The story Henry and Eliza is also a more specific form of parody, called a burlesque. That’s because it takes on the material in a way that is more coarse and broad in its humor. A burlesque takes something serious and treats it unseriously or takes something light and treats it with the utmost seriousness.

Finally, one might ask whether this is a satire. A satire is a text that does its comic work not only to entertain or exaggerate but also to make people think, often for a political purpose. Here, the line prompts us to question our assumptions about mothers as selfless caregivers. It points out that mothers are not naturally or necessarily more caring.

The serious point is that Austen is not just poking fun at the genre of the sentimental novel in Henry and Eliza, she’s poking fun at gender stereotypes and typical gender roles. It’s something she does across much of the juvenilia.

Famous Juvenilia Texts of Austen

Portrait of Henry IV by Cassandra Austen. A medallion illustration from Jane Austen's 'The History of England'.
Jane Austen’s The History of England identifies itself as written ‘by a partial prejudiced, and ignorant Historian’. (Image: Cassandra Austen/Public domain)

The most famous text in the juvenilia may be Love and Freindship. Note that freindship is spelled with an ei. One thing critics debate is whether this was an intentional or accidental misspelling, or a legitimate alternative spelling. Freindship with an ei had once been an acceptable alternate spelling of the word. However, it had become archaic by Austen’s day.

The story is made up of 14 letters. The letters describe Laura’s life’s adventures, and are supposedly written for the benefit of Isabel’s daughter, Marianne, and they are written to teach her how to live. In reality, the letters are anarchic, violent, and improbable in the extreme. They are also side-splittingly funny.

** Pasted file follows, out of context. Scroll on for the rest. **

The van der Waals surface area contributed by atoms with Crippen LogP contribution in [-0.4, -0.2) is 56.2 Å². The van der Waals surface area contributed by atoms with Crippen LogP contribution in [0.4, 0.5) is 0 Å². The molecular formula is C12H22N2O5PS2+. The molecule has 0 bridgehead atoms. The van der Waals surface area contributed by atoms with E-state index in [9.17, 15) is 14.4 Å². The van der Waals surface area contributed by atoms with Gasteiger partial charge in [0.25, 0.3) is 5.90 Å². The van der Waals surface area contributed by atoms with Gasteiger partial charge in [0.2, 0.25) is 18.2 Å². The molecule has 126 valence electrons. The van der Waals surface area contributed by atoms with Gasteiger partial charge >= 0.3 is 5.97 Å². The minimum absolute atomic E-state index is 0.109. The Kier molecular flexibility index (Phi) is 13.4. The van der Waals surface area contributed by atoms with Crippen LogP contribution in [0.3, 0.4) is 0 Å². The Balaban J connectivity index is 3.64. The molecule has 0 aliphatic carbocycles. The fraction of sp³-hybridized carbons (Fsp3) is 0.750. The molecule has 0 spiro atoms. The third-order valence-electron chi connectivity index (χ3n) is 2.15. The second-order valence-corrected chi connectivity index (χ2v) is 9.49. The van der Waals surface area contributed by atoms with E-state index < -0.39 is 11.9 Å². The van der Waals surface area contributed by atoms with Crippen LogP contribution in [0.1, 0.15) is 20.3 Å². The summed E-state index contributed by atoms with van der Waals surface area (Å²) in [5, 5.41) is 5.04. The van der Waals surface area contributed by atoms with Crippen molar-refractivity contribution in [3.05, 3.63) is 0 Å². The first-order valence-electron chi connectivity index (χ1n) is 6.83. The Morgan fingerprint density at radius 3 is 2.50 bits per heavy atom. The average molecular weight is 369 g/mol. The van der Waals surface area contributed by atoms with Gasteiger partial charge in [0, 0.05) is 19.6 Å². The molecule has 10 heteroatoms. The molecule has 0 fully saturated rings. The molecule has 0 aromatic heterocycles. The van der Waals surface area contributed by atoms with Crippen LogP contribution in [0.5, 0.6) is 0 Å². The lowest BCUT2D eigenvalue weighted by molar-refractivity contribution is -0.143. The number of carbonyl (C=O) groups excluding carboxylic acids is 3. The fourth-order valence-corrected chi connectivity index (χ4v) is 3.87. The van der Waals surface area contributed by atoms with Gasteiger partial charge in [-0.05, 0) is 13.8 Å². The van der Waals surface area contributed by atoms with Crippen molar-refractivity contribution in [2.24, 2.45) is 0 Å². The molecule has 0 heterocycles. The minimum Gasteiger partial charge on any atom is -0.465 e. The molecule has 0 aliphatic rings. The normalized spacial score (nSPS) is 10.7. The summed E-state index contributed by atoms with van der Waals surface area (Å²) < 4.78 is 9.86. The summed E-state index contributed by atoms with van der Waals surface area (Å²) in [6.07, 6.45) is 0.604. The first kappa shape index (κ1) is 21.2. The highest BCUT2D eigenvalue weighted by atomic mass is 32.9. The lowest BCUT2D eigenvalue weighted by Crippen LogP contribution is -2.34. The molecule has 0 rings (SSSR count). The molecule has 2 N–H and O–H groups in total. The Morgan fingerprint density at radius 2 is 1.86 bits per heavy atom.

The second most famous piece in Austen’s juvenilia is The History of England, a send-up of schoolroom histories. It identifies itself as written “by a partial prejudiced, and ignorant Historian” and boasts that it contains very few dates.

A notable feature of this text is that it was produced in collaboration with sister Cassandra. Cassandra provided illustrated portrait medallions to accompany Jane’s manuscript text. One critic, Christine Alexander, argues that Cassandra’s drawing of Mary, Queen of Scots may be a representation of Jane’s own face.

Importance of Juvenilia

The reputation of the juvenilia has changed over time. With the rise of the second wave of feminist literary criticism in the 1960s and 1970s, a different approach to the juvenilia emerged. The early writings were seen anew as proof of an early Austen who’d been a far more free, liberal, and independent thinker, but who became tamed, conservative, or subdued in the full-length novels.

Today, the study of Austen’s juvenilia incorporates positions and debates raised by all of these strands of criticism. Few now would dismiss them as insubstantial. Most agree they’re significant. One Austen family member disparaged a portion of them as ‘betweenities’. It is a label that has been taken up more positively by critics who imagine them as writings that help us to grasp the author’s development from a brilliant, anarchic amateur to a polished, professional novelist.

Common Questions about the Raucous Themes of Jane Austen’s Early Writings

Q: What is parody?

A parody imitates and exaggerates, usually with irony—in other words, by saying one thing and meaning another—for comic purposes.

Q: What is burlesque?

A burlesque takes something serious and treats it unseriously or takes something light and treats it with the utmost seriousness.

Q: What is satire?

A satire is a text that does its comic work not only to entertain or exaggerate, but also to make people think, often for a political purpose.